[IAEP] etoys now available in Debian's non-free repository
yoshiki at vpri.org
Fri Jun 27 08:15:07 CEST 2008
At Thu, 26 Jun 2008 18:47:11 -0700,
Edward Cherlin wrote:
> On Tue, Jun 24, 2008 at 11:04 AM, Albert Cahalan <acahalan at gmail.com> wrote:
> > I'm glad that Debian didn't break the rules for etoys.
> > You're claiming to be open source, yet you've LOST the
> > source code decades ago.
> This turns out not to be the case. All of the source code for the
> parts of Etoys written in Squeak/Smalltalk is in the image.
... is in .sources and .changes and the image holds the compiled
results of them and each of these compiled results hold a file offset
of the source chunk.
> The .sources file and .changes file contain all of this code nicely
> The core of Smalltalk, the part not written in Smalltalk,
> is also available in both source and in binary parts of the usual
> image. The usual tools for handling all of this are in
> Smalltalk/Squeak. Nothing prevents you from rewriting them in C,
> Python, or what you like.
Oh, yes. Speaking of which, Dan did a version in Java:
> Now, for the rest of you, let's see what we can produce, to make
> Albert happy, but more importantly Debian. We have .sources and
> .changes. Albert and Debian would like to see source for the VM, in
> the manner of gst, and the binary core of Smalltalk that goes with it.
> What can we show them, and what would it take to show them the rest?
> "The Squeak system includes code for generating a new version of the
> virtual machine (VM) on which it runs. It also includes a VM simulator
> written in itself (Squeak). For this reason, it is easily ported."
> What's missing? Is there anything in bytecode without Smalltalk
> source? It doesn't seem so. The primitives like memory management and
> BitBlockTransfer get translated to C and compiled along with the VM.
> Is that right?
A sidenote. The repository on squeakvm.org seems is a tree of .c and
.h source files and you can compile it by gcc to produce the VM.
However, many of these files are not the "sources" in a strict sense;
These .c and .h files are target files from another phase.
It is almost the same manner as Scheme48 ships scheme48vm.c. If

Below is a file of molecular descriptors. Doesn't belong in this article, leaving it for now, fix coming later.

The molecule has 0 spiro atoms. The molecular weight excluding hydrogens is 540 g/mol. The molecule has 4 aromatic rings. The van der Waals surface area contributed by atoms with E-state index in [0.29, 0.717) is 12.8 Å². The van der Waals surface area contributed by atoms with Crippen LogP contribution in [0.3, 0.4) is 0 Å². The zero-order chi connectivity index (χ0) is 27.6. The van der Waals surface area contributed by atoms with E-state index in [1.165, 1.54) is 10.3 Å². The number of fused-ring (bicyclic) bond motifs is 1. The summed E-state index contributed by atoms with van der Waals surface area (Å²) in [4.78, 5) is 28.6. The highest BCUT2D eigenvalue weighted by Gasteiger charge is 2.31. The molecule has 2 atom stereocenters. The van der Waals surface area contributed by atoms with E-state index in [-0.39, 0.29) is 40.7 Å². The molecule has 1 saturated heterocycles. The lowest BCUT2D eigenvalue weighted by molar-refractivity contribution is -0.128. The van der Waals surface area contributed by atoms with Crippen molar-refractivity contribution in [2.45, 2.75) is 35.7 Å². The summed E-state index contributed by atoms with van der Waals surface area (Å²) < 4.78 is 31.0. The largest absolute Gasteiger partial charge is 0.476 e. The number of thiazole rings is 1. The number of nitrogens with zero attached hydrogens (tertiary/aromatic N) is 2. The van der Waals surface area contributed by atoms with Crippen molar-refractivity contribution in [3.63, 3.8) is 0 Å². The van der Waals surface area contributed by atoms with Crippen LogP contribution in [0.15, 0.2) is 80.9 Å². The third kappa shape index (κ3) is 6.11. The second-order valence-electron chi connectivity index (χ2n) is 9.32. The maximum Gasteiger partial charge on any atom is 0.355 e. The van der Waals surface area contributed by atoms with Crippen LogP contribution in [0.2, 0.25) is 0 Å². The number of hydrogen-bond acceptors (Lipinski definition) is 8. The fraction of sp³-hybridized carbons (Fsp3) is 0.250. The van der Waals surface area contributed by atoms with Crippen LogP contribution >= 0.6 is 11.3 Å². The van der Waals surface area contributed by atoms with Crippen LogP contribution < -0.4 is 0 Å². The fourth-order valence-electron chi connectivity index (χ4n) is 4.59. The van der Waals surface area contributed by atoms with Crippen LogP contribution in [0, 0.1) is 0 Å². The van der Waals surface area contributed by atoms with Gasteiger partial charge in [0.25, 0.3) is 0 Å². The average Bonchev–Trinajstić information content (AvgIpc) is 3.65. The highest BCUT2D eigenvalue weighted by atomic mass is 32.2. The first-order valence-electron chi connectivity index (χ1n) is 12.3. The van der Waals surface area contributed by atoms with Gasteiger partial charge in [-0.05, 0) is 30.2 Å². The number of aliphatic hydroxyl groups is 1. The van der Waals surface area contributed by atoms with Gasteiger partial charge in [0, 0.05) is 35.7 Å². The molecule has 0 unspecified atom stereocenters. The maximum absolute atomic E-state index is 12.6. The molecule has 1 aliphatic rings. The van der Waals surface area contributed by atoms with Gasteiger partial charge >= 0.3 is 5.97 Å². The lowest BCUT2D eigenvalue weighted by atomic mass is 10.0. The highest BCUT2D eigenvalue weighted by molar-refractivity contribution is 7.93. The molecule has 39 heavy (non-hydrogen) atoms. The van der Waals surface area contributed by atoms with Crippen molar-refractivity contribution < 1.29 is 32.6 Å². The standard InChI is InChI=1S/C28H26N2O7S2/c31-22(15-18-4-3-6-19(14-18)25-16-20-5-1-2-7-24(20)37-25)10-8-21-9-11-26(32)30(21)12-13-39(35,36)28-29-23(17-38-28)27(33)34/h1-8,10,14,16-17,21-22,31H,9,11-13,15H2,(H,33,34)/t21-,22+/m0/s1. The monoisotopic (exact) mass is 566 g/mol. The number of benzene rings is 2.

(only if) somebody claims that Squeak's way of doing is wrong, that
person should also claim that Scheme48 should be taken out from
> "Smalltalk/X [Gitt95] and SPiCE [YaDo95] generate C code from programs
> using the full range of Smalltalk semantics, including blocks."
> http://users.ipa.net/~dwighth/squeak/oopsla_squeak.html, Related Work.
> So apparently we can translate all of the Smalltalk tools for creating
> code files and rebuilding an image to C source, and we can presumably
> preserve the original comments from the Smalltalk.
I'm not sure what you mean by "code files" and "an image to C source".
> Since the result was a complete Squeak
> image with all Smalltalk source code, and C source where needed, is
> anything else missing?
"No" would be the answer, If I understand your question.
> "The interpreter is structured as a single
> class that gets translated to C along with the ObjectMemory and BitBlt
> classes." Is that it?
The modern version has basically different set of primitives in
different files, but that is it.
> Is there any reason not to simply check .changes into git?
The public version of (so to speak) .changes and .sources are
already in the SVN on dev.laptop.org, and it is installed in
> Should we
> have a way to split out changes to specific objects, and write a tool
> to merge a sequence of such changes into a .changes file? Hm, it
> appears that this is unnecessary with Monticello and squeakvm.org.
Before commiting it, we need to ask why splitting the file adds any
value (when the editor can provide such views to the user).
> As far as I am concerned, you should write any such tools in
> Smalltalk/Squeak, and offer that source code to anybody who demands a
> translation to another language. No, I'm wrong, not a problem. We can
> translate it to C ourselves. There you go.
The Squeak-to-C translator is designed specifically to translate the
subset of Smalltalk that can be mapped onto C. IOW, you write C code
in Smalltalk syntax, and debug it in Smalltalk. For writing
interesting tools, you would certainly like to use the full power of
Smalltalk language but then it wouldn't be translatable to C.
If any such tool is written in Smalltalk, you would give the
Smalltalk code to other people. That is source. Translated C program
isn't source; it is a target object file that uses characters between
> Or set up an instance of Monticello for Etoys versioning
> and package management.
Not Monticello, but this was tried. But the problem is that it just
adds unnecessary complexity and gets in the way of *actual*
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